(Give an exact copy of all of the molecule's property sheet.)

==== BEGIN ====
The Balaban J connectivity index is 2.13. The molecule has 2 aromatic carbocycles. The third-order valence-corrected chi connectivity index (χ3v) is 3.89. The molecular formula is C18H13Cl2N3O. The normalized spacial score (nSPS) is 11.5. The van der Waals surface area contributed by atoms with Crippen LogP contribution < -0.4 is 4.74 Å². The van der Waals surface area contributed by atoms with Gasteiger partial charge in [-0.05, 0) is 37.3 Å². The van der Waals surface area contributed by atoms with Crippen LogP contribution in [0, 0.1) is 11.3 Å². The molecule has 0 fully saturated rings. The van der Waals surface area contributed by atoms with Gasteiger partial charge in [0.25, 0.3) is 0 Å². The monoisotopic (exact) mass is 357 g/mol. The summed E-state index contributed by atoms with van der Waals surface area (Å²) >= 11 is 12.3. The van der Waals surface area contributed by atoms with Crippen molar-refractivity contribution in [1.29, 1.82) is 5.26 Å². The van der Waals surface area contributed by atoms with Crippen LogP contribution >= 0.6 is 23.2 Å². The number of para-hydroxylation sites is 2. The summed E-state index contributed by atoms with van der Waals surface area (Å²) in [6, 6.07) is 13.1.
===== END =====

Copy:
The Balaban J connectivity index is 2.13. The molecule has 2 aromatic carbocycles. The third-order valence-corrected chi connectivity index (χ3v) is 3.89. The molecular formula is C18H13Cl2N3O. The normalized spacial score (nSPS) is 11.5. The van der Waals surface area contributed by atoms with Crippen LogP contribution < -0.4 is 4.74 Å². The van der Waals surface area contributed by atoms with Gasteiger partial charge in [-0.05, 0) is 37.3 Å². The van der Waals surface area contributed by atoms with Crippen LogP contribution in [0, 0.1) is 11.3 Å². The molecule has 0 fully saturated rings. The van der Waals surface area contributed by atoms with Gasteiger partial charge in [0.25, 0.3) is 0 Å². The monoisotopic (exact) mass is 357 g/mol. The summed E-state index contributed by atoms with van der Waals surface area (Å²) >= 11 is 12.3. The van der Waals surface area contributed by atoms with Crippen molar-refractivity contribution in [1.29, 1.82) is 5.26 Å². The van der Waals surface area contributed by atoms with Crippen LogP contribution >= 0.6 is 23.2 Å². The number of para-hydroxylation sites is 2. The summed E-state index contributed by atoms with van der Waals surface area (Å²) in [6, 6.07) is 13.1.